This opinion piece presents the opinions of the author.
After Tuesday’s settlement, the American Petroleum Institute (API) released an exceedingly bearish report that showed that for the week ending Feb. 10, U.S. crude inventories rose by almost 10 million barrels, versus analyst expectations of an increase of about 3 million barrels.
As a result, oil prices trended down in pre-market trading early Wednesday. Prices fell further when the Energy Information Agency (EIA) released its Weekly Petroleum Status Report, which showed similarly large builds to inventories with a record increase to crude stocks.
The front-month WTI contract settled down .2 percent Wednesday on the NYMEX at $53.11 per barrel, while the Brent front-month contract fell .4 percent on the ICE to $55.75 per barrel.
For the week ending, Feb. 10, the EIA reported that oil stocks rose by 9.5 million barrels to 518.1 million barrels – marking a new record. Gasoline inventories rose by 2.8 million barrels, versus expectations for a fall of .5 million barrels. Distillate (including diesel and heating oil) fell by .7 million barrels, versus expectations for a drop of 1.3 million barrels. Crude, gasoline and distillate stock levels are all above the upper limit of the average range for this time of year.
Though the EIA report was by and large negative, the much higher than expected level of oil inventories was the main driver to send prices downward. Winter brings the refinery turnaround season and lower gas demand, in general. Consequently, gasoline inventories – and to a certain extent crude inventories – typically rise, as capacity is taken offline. The weekly U.S. refinery utilization rate fell 2.3 percent to 85.4 percent. U.S. oil production stayed relatively flat week over week at 8.977 million barrels per day.
After gaining almost 20 percent since the Nov. 30, 2016 agreement, oil prices have been range-bound over the last few weeks, around $51 per barrel to $56 per barrel. The market has also built the largest net long position in over 10 years. With no real demand catalysts on the horizon, and record levels of crude held in storage globally, only a supply shock of some sort has the potential to move the market.
The effects of the agreed output cut between the Organization of the Petroleum Exporting Countries (OPEC) and other large producers are already baked into prices. The market sees the threat of rising U.S. tight oil production and brimming storage levels as the biggest downside risks to oil prices.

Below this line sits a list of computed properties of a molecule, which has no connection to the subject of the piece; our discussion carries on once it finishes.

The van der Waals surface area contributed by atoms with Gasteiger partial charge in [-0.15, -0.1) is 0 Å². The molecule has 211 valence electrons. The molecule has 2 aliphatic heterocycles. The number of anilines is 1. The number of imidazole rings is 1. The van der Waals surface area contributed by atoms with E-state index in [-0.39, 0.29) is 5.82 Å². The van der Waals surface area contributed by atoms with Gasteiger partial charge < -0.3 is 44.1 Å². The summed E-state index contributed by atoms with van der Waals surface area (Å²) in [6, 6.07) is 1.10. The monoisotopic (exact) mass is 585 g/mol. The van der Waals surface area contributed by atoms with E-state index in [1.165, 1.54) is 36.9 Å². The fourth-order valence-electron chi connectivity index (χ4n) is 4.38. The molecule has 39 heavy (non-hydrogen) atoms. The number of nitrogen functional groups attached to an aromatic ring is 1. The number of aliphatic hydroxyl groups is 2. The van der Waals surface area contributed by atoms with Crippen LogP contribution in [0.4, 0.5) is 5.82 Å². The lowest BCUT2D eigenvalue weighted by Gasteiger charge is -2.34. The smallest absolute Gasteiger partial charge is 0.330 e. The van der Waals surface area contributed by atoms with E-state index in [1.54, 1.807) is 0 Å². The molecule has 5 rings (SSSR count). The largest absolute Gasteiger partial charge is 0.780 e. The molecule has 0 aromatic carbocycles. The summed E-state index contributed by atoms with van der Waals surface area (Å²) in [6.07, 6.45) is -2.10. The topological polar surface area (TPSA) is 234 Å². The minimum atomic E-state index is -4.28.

Although OPEC adherence to the cuts has been high and has comforted markets somewhat, questions remain around how those cuts are materializing. Saudi Arabia was slated to pullback 486,000 barrels per day of production, but has stated it has actually cut 800,000 barrels per day. Part of this is to compensate for Algeria and Iraq, which have not fully complied with their own quotas. Also, it should be noted that Saudi Arabia typically throttles production during the winter months so true cuts could be much less.
The coordinated cut between OPEC and non-OPEC producers aims to remove 1.8 million barrels per day off global markets during a 6-month period, which began Jan. 1. The non-OPEC portion of the output cut, equal to .6 million barrels per day is led by Russia, which had committed to reducing production by about 300,000 barrels per day. Complications abound, however, around accurately monitoring Russia’s compliance levels – in January the country claimed to have cut production by 100,000 barrels per day.
Another moving part is rising geopolitical tension facing Russia, and also Iran – an OPEC member that was allowed to grow production within certain limits during the coordinated cut period. With the combined effects of prices stabilizing above $50 per barrel and the posed downside risk of U.S. oil flooding the markets on the horizon, it could be inferred that each nation will take advantage of this window of time to grab market share and thereby have less inclination to abide by the proposed caps on their respective production levels.
Delia Morris has worked in the international upstream oil & gas industry for over 13 years, and is currently Director, Global Energy Sector at Stratfor, a geopolitical intelligence firm that provides strategic analysis and forecasting services. Please contact Delia at firstname.lastname@example.org
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